The self-proclaimed "toughest sheriff in America" took the stand Tuesday in the class-action lawsuit against him and the Maricopa County Sheriff's Department, defending his department's policies as part of "crime suppression."
Joe Arpaio, the brash and outspoken Arizona sheriff known for forcing inmates to wear pink underwear, live in tents and listen to Frank Sinatra, took the stand in a lawsuit filed by the American Civil Liberties Union and the Mexican American Legal Defense and Educational Fund.
The suit claims the sheriff and his deputies racially profiled Latinos as part of a systemic policy of discrimination in an attempt to root out illegal immigrants. The plaintiffs are not seeking money -- but want the sheriff to agree to an outside monitor and admit he engaged in a pattern of discrimination.
Arpaio denies the charges.
"We should never racial profile," he said Tuesday on the stand. "I'm against anyone racial profiling."
He said Tuesday that his focus is on reducing crime but that he also believes it's important to do all they can as a department to reduce the number of illegal immigrants entering the country.
The Maricopa department is mindful that a judgment against him in this case would make it easier for the federal government to win its broader and more serious civil rights case -- and effectively take over the department's policy. It could also nullify hundreds of existing cases against Hispanic defendants, and allow supposed victims of the department's behavior to recover monetary damages.
Arpaio's attorney has said that race had "nothing to do" with the sheriff's patrols.
One problem for Arpaio in this week's case could end up being his own words. Over his 20-year career, the sheriff's been accused of making caustic remarks about Latinos and illegal immigrants. The plaintiffs' attorney plans to use those statements against him.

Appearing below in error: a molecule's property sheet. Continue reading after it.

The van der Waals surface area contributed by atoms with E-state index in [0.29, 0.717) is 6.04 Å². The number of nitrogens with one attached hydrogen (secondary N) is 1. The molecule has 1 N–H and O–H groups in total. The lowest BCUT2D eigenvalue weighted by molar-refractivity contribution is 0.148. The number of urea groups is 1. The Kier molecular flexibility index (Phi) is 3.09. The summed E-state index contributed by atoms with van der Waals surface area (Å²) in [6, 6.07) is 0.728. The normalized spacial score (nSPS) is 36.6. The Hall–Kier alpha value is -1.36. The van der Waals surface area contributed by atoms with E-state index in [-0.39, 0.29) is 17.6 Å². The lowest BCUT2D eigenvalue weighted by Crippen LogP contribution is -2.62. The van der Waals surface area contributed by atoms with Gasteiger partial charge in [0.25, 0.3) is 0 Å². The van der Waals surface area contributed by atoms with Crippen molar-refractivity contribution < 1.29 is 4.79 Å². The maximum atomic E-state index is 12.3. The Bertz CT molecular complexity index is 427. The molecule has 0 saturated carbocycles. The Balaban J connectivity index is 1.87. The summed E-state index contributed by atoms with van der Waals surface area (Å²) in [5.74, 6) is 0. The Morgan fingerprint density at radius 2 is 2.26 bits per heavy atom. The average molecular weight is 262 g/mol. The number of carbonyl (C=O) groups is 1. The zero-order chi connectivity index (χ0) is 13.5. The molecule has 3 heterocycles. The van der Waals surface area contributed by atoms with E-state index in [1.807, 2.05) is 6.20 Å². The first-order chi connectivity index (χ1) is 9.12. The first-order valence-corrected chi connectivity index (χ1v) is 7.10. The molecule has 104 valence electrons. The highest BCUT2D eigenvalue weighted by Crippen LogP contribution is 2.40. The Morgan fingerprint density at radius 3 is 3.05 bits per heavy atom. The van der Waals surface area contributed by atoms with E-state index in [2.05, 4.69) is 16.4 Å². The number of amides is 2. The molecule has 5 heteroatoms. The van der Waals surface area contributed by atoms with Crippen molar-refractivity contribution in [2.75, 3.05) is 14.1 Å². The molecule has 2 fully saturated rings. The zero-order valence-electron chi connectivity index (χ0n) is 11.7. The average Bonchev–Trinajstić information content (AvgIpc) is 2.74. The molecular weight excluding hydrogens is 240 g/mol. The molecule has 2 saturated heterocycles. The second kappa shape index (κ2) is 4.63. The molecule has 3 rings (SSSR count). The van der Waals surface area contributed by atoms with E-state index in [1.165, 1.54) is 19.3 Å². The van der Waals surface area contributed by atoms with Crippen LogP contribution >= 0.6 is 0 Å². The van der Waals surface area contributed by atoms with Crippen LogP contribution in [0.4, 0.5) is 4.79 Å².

The trial will be decided by U.S. District Judge Murray Snow. The judge said in a December ruling that some of Arpaio's public statements could be interpreted as endorsements of racial profiling.
Politically, though, the outcome of the case is unlikely to jeopardize the sheriff's reelection campaign. First elected in 1992, "Sheriff Joe" continued the hard-nosed style typical of many previous Arizona sheriffs. He instituted female chain gangs. He boasted of feeding inmates on less than $2 a day. He banned Playboy and sexually explicit magazines and got rid of all entertainment TV programming other than news and the Disney Channel. He expanded the jails to include a "tent city" and vowed never to turn an inmate away because of overcrowding. In 2008, he hosted a reality TV show called "Smile...You're Under Arrest!" in which suspects with outstanding warrants were tricked into presenting themselves for arrest.
This week's case revolves around something known as suppression or saturation patrols, which is a technique police use in high-crime areas where they stop all vehicles, even for seemingly insignificant crimes such as a broken tail light or littering, to create a "zero-tolerance" setting.
The lawsuit alleges Arpaio assigned multiple deputies to Hispanic neighborhoods -- based not on actual crime stats but racially motivated citizen complaints.
An ACLU analyst testified last week that Latinos in Phoenix are stopped more often and are held up for a longer amount of time -- and claimed the practice is therefore discriminatory. However under cross examination, he admitted his data didn't account for older model cars that are often driven by Latino suspects -- which could result in more stops -- nor did he account for the language barrier which could lead to longer stops if a translator were brought in. He was also forced to admit, on average, Hispanic stops only lasted two minutes longer than stops for non-Hispanics.
The trial is scheduled to last six days and will be decided by the judge, not a jury.